Sunday, August 26, 2012

Pikes Peak Marathon 2012


Where to begin?  My trip to Colorado was one hell of a time.  Sunshine, family, friends, outdoors, running, hiking, baseball, red rocks, mountains and a marathon at the end to cap it off.

I flew out of the Akron airport on Saturday and drove to my friend Tasha's place in Westminster, just outside of Denver.  She ran on my team at Clarion and has lived out there for three years now.  My other college running buddy, Adam, from Pittsburgh flew out on Friday and was leaving Tuesday.

The day I got there, we went on the Coors Brewery tour in Golden, CO.  It was cool seeing the world's largest single-site brewery in the world in action!  At the end of the tour, they gave three pretty big samples of their beer on tap from which you could choose from about 8-10 different ones.


Later that day, we went to Boulder for a hike on the Flatiron trail.  It ended up only being a 3 or 4 mile hike, but it was quite a climb to the top of the overlook!  On our way down about a mile from our car, we got off the trail we came on originally.  We were out in the open and dark clouds in the distance soon were overhead.  Rumbling thunder and occasional bolts of lightening in the sky were not a good sign.  We started hiking faster, but within 5 minutes a sprinkle turned into a heavy downpour which turned into quarter-sized hail and strong swirling winds.  At this point, we were in a dead sprint and made it to tree cover.  I was stupid and had worn sandals on this hike, so running across the flooded rocky trail was interesting.  We finally made it back to our car and were all relieved.  Tasha and I both thought a tornado was coming at us and we were both looking for a place to hide or hang on to as we were sprinting.  Adam, on the other hand, thought there was a wildfire haha..


We drove down to Colorado Springs on Sunday and had planned on driving up the Pikes Peak Highway.  However when we got there, we had to turn around since the Pikes Peak International Hill Climb was going on that day.  I later heard that one of the drivers drove off the mountain around a turn and flipped about 12 times!

So instead of going there, we went to the Garden of the Gods and the U.S. Olympic Training Center to look around.  Afterward, we had a late lunch and met up with my friend Sean who is from Austintown and yet another running teammate at Clarion who moved out to Colorado.

On Monday, we drove up to Rocky Mountain National Park near Estes Park, CO and went for a drive around the mountains.  We hadn't planned on going for too long of a drive since we were going to the Rockies' game that night, but ended up driving all the way up to 12,000 feet on Highway 34 with great views overlooking the valley.  We even saw an elk on the side of the road with a bunch of stupid tourists seeing how close they could get to it.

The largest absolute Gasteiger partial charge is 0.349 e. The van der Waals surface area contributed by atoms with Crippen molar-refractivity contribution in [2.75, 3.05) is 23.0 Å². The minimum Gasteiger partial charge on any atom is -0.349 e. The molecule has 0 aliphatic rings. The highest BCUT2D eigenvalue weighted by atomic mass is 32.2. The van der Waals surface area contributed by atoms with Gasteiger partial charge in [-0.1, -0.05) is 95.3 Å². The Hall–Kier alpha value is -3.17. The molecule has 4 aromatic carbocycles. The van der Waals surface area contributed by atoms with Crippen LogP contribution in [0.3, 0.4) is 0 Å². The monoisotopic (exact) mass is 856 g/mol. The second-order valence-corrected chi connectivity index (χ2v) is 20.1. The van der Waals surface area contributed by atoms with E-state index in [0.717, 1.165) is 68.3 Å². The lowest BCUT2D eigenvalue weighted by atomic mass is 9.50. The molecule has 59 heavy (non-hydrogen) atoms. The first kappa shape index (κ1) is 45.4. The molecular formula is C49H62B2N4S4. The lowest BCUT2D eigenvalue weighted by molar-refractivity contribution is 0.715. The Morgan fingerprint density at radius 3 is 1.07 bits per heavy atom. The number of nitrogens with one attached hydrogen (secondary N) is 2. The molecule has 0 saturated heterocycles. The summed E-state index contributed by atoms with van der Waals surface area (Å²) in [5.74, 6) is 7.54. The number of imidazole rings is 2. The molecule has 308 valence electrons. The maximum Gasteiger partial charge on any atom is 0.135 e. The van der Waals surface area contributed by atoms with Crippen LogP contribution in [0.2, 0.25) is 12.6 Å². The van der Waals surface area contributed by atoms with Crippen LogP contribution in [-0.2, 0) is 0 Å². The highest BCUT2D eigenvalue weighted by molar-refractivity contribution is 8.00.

Adam was leaving on Tuesday, so I planned on driving over to Leadville to stay a couple of nights before picking my parents up at Denver Airport on Thursday morning at 7:15.  It was a cool drive through the mountains to get to Leadville.  I bought a couple of nights at the Leadville Hostel.  Since I wasn't sure what kind of place it was going to be, I got a room to myself.  However, it ended up being a great place!  The owners were really nice and the atmosphere was awesome.  The place was filled almost entirely with runners taking part in the Leadville 100 Miler that weekend.  I met a lot of great ultra runners from all over including Arkansas, Canada and Maine.  Some were veterans and others were here for their first hundred.


Living room in the hostel


On Wednesday morning, I woke up around 5 AM to go hike up Mount Elbert, the tallest of the Rockies.  I planned on doing this by myself, but was pleasantly surprised by a guy and two girls in the kitchen.  I said hi and found out they were doing the same as me.  He asked if I wanted to come along with them, so I got my Camelback and we were off!

They're names were Fiona, Silvia and Fergus and were all very friendly.  All of them were from Victoria in British Columbia.  Fiona and Fergus both had Canadian accents, while Silvia had a Swiss accent as she was originally from there.

We made our way to the parking lot just before dawn with a few stars overhead.  At the lot, there was a guy and a girl getting ready for the hike also.  The guy was literally smoking and drinking a beer!  Not to mention he had jeans on for the 10 mile trek.  We ended up seeing both of them still headed up, almost out of water and tired, as we were headed down with about 3 or 4 miles to go.